The writer is dean of the Creighton University School of Dentistry and a professor there.
An Aug. 24 World-Herald editorial wisely brought to light the importance of dental care and stressed the need for Nebraskans to address a host of tough challenges coming down the road. These include the lack of dentists in outlying counties; the aging work force in dentistry; and the predicted rise in demand for services as a result of the Affordable Care Act (ACA).
The editorial also outlined many steps being taken by the state’s two leaders in dental education — Creighton University’s School of Dentistry and the University of Nebraska Medical Center’s College of Dentistry in Lincoln — to address these and other issues, especially those involving underserved populations.
There is a growing understanding of the relationships between oral health and chronic diseases that include diabetes and cardiovascular disease, among others. In children, untreated dental disease is a leading cause of absenteeism in school. Regular dental care for our youth helps to ensure their overall optimum health and helps establish health patterns that will continue over the lifetime of the child.
A comprehensive plan to address the oral health of our citizens must include a focus on education and awareness, in addition to the delivery of care.
The availability of dental care and the problem of accessing it are looming issues, but access to oral care is not just a rural issue. People in urban centers face these challenges, too.
Creighton’s School of Dentistry has had a tremendous positive impact on the health of the local community, through more than 43,000 patient visits a year to the on-campus dental clinic and through outreach efforts that impact more than 11,000 patients every year, many from the area’s working poor.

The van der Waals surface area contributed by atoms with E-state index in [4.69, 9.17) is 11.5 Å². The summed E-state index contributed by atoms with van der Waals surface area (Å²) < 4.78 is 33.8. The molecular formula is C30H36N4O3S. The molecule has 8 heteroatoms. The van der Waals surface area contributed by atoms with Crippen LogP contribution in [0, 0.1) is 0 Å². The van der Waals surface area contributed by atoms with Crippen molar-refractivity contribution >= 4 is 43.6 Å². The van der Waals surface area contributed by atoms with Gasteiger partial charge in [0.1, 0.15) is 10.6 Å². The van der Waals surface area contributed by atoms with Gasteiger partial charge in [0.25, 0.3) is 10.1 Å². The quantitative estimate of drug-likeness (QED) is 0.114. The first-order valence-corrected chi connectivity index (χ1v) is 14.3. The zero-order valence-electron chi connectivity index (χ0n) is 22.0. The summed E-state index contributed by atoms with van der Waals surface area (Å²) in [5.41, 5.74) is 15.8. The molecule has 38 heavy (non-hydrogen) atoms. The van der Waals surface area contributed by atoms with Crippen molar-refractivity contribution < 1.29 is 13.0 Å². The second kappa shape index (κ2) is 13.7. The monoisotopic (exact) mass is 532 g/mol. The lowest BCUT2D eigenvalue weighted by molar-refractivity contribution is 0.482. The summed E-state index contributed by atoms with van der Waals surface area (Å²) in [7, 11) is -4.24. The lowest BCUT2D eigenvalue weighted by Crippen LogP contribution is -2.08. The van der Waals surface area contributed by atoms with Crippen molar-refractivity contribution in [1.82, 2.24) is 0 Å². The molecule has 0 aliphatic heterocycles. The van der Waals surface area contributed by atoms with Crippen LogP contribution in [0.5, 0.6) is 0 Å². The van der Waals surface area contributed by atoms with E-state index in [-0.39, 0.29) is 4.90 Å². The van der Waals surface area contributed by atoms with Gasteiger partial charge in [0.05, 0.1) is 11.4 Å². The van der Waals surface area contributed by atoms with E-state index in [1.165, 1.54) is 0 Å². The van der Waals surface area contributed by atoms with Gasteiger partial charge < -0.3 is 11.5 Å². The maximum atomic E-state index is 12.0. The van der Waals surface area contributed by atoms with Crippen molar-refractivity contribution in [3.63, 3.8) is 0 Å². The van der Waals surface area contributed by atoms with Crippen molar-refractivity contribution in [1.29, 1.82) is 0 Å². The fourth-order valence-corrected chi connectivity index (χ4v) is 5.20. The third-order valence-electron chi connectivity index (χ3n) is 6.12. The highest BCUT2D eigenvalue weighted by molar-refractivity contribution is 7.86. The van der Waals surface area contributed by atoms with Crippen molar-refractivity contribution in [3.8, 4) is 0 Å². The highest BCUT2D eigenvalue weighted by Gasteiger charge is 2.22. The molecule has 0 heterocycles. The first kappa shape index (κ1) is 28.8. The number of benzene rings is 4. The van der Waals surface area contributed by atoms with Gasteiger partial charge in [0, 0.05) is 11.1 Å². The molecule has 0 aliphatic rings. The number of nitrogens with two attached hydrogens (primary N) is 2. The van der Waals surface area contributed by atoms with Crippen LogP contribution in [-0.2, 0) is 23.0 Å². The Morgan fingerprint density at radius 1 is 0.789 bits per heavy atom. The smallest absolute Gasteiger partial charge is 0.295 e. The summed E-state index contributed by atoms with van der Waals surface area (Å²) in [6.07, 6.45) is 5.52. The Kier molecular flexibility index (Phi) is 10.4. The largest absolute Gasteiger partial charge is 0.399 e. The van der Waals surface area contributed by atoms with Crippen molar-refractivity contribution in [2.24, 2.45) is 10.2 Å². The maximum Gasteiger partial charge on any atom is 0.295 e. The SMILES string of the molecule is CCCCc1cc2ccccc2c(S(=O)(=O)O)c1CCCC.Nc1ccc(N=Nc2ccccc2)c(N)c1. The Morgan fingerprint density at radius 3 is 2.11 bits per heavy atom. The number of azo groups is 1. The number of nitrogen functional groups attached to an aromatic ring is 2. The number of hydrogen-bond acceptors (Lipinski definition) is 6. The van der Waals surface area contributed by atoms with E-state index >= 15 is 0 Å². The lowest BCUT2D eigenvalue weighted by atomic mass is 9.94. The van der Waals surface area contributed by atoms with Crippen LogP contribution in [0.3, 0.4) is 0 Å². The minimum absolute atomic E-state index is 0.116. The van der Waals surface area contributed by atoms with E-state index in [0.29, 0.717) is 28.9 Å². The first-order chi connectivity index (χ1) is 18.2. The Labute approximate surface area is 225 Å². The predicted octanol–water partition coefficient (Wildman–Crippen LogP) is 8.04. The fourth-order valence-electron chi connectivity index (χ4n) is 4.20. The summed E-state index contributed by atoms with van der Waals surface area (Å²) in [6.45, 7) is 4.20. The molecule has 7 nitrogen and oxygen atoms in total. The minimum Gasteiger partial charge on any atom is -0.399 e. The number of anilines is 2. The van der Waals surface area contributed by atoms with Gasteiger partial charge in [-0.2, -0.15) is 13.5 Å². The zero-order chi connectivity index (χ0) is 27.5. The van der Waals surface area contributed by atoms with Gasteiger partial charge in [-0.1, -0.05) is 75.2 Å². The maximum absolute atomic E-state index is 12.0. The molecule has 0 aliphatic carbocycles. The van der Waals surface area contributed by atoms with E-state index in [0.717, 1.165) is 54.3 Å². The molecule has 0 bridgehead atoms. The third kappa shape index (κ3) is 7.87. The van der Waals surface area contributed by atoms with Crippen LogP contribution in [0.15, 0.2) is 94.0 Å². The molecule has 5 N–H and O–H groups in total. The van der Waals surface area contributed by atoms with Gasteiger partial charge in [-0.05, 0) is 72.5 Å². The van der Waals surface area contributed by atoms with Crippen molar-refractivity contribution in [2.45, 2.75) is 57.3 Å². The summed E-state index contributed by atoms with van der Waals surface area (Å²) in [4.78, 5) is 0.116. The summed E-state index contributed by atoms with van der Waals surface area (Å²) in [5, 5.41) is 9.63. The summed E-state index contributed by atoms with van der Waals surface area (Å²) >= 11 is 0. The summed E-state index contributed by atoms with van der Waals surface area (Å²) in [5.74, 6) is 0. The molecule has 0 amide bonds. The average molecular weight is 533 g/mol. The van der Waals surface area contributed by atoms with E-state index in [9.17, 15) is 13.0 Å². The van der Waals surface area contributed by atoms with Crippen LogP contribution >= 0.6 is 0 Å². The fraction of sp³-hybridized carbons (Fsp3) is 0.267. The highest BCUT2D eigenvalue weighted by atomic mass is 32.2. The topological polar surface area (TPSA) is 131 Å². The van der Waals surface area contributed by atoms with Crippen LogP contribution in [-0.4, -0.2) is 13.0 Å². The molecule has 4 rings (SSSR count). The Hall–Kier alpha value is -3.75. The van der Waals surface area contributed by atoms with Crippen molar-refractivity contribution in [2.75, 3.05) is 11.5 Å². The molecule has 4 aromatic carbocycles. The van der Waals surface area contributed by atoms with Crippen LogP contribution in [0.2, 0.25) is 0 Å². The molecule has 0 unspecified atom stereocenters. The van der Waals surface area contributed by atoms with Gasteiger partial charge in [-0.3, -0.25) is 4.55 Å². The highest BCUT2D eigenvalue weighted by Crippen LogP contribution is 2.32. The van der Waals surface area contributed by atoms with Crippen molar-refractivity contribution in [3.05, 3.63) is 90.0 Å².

The school has established valued partnerships with several organizations, including the OneWorld Community Health Center, Heart Ministry Center, Charles Drew Health Center and Building Healthy Futures, to expand community-based services. Local practicing dentists make significant, even heroic, contributions to these expansive outreach efforts.
However, more must be done.
The ACA specifically mandates pediatric dental care as an “essential health benefit.” It is estimated that as a result of the ACA, beginning in 2014, the number of children without dental health benefits may decrease by as much as 55 percent, with an estimated 8.7 million children gaining extensive dental coverage by 2018.
However, the ACA mandates dental care for children only. The effect of the ACA on adult care is dependent on each state’s Medicaid program and that state’s specific program guidelines for the services covered. The number of adult patients with extensive dental benefits is predicted to increase by only 5 percent.
Lack of preventive care or early intervention for dental disease often leads to an increase in visits to emergency rooms for severe and acute dental problems — an outcome that is costly to the health care system. In many cases, emergency rooms are able to offer only palliative treatment, not definitive dental care.
Nebraskans will continue to need strong advocates at the state level who will help shape the dental work force and health care benefits and provide adequate coverage for children and adults, making certain that patients have the dental health coverage they need, at prices they can afford. Because the ACA gives individual states some latitude in determining how the law is implemented, it will likely prove most effective in states that have assigned a high priority to protecting the health of their citizens.
We echo the position of the editorial that Nebraska policy- makers must chart a strategy that will move our communities forward, toward optimum health. Faculty and administrators of the Creighton University School of Dentistry welcome ongoing dialogue about ways in which our school, in concert with our sister dental school in Lincoln, can consider ways to expand our contributions to the state.